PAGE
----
The first step of the consultation started with a Facebook questionnaire through the Apptivism app. In the first ten hours of launching, more than 450 people responded.
In 2015, the Jersey Law Commission released a report which claimed the Island’s divorce law was not fit for purpose and proposed a radical overhaul, including introducing ‘no fault’ divorce legislation to allow couples to divorce without having to apportion blame.
The review also proposed removing the three-year ban on divorces.
Throughout the consultation, Islanders will also be asked whether compulsory mediation – which would require couples to attend mediation sessions to try to agree a settlement before going to court – should be introduced.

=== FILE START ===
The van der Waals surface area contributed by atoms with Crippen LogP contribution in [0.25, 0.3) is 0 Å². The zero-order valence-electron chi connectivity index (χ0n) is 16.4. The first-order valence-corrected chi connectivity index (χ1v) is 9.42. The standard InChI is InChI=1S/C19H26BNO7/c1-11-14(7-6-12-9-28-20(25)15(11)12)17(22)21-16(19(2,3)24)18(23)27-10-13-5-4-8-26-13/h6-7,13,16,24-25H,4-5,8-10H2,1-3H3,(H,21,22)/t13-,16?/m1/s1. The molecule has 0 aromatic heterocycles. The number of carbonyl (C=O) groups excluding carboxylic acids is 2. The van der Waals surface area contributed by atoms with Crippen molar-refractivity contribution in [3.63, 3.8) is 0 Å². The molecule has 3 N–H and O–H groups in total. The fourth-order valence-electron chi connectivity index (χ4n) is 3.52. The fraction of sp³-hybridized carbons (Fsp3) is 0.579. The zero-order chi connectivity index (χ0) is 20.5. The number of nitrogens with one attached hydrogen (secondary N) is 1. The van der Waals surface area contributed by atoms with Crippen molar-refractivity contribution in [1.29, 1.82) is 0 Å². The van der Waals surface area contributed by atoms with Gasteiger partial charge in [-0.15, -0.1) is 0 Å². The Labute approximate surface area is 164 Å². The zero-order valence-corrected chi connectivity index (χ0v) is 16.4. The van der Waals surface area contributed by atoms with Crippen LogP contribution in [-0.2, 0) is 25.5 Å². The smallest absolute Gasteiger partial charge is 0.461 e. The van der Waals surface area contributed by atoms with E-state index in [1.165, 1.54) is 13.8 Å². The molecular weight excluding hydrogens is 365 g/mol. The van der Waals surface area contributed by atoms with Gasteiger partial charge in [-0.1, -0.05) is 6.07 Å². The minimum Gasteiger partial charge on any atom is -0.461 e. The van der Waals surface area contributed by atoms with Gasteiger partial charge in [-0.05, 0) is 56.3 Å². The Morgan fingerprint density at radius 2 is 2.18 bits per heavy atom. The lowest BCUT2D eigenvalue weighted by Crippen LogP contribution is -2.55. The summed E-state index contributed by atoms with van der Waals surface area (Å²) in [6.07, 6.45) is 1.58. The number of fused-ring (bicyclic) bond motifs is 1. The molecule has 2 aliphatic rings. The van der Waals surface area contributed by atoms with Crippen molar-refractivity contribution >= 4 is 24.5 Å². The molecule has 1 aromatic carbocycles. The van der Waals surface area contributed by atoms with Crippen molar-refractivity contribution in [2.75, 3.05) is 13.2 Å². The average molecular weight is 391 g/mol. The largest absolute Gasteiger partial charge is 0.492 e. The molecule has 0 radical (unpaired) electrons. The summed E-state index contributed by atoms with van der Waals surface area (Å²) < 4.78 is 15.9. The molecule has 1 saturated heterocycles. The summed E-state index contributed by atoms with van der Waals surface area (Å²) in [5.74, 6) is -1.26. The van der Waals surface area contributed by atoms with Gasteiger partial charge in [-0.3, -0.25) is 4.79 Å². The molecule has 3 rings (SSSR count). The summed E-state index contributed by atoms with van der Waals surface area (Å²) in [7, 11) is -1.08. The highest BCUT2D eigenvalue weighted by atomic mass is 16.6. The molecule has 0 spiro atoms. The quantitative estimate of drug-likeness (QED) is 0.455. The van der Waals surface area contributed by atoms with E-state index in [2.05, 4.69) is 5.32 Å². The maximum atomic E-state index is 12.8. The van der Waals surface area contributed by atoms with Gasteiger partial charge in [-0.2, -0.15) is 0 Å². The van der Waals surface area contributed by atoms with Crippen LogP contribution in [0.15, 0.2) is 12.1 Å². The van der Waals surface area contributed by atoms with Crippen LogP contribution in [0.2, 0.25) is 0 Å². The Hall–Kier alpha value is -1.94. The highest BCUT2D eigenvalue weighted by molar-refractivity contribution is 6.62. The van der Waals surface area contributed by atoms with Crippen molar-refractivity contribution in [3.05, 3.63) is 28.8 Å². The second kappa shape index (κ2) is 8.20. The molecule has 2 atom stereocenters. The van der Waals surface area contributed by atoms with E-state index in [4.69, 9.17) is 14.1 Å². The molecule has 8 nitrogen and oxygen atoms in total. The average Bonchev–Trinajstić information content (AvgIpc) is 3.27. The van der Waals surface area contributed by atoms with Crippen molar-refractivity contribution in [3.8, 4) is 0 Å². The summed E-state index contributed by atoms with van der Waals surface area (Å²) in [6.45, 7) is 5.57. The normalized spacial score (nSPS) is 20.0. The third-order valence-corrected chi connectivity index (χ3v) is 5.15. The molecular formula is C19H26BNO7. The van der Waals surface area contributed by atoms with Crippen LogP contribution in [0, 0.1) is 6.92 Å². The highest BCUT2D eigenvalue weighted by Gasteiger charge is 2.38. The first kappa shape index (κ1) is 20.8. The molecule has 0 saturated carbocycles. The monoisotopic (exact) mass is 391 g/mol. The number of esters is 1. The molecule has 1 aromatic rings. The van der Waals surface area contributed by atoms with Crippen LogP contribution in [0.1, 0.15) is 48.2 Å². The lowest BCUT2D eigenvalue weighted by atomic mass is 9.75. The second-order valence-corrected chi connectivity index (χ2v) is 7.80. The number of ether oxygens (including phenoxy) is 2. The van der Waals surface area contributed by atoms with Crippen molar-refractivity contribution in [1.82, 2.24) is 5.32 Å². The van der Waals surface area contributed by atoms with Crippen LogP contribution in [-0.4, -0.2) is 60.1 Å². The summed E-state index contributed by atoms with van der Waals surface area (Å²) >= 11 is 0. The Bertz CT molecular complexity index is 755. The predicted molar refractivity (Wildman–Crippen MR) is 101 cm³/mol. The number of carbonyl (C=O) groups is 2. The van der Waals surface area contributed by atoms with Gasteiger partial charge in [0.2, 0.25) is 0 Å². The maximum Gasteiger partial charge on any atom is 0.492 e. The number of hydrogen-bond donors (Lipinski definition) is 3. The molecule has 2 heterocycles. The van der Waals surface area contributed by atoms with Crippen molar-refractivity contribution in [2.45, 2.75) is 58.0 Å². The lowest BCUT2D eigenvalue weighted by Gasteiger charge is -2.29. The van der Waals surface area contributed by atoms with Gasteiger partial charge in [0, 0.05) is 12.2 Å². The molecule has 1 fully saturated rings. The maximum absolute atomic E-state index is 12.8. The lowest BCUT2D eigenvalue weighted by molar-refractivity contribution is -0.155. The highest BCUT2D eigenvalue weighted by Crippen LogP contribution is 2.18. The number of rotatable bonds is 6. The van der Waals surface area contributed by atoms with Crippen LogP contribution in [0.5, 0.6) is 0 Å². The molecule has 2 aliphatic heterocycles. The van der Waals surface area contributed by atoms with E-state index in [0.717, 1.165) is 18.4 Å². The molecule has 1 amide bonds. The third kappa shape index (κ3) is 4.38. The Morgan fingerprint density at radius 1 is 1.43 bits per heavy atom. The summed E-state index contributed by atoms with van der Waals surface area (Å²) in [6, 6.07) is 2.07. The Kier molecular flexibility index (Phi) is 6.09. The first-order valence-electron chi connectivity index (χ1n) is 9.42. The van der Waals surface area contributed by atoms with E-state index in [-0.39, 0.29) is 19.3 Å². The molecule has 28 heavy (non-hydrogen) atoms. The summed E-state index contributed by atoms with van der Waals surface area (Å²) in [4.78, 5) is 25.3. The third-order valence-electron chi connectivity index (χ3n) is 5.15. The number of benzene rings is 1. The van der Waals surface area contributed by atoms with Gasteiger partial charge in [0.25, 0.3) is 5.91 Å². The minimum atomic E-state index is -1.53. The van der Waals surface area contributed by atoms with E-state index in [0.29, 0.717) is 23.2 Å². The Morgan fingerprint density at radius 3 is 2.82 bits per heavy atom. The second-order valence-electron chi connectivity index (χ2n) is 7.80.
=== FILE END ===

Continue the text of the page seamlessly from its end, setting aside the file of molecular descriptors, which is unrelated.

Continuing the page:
Home Affairs Minister Kristina Moore said: ‘The States agreed, in principle, in 2015 that our divorce laws should be radically reformed. Our current law, the Matrimonial Causes Law 1949, is almost 70-years-old and does not reflect how people live today. Reform is long overdue.
‘Our current system of divorce can be highly adversarial. Children and families of divorcing couples get caught up in the process and affected by the outcomes, especially where there are contested court proceedings.’
The Apptivism questionnaire can be found and completed through Facebook messengers and is due to run until Saturday 3 February.
Any changes to the divorce law would have to brought before the States and approved by Members.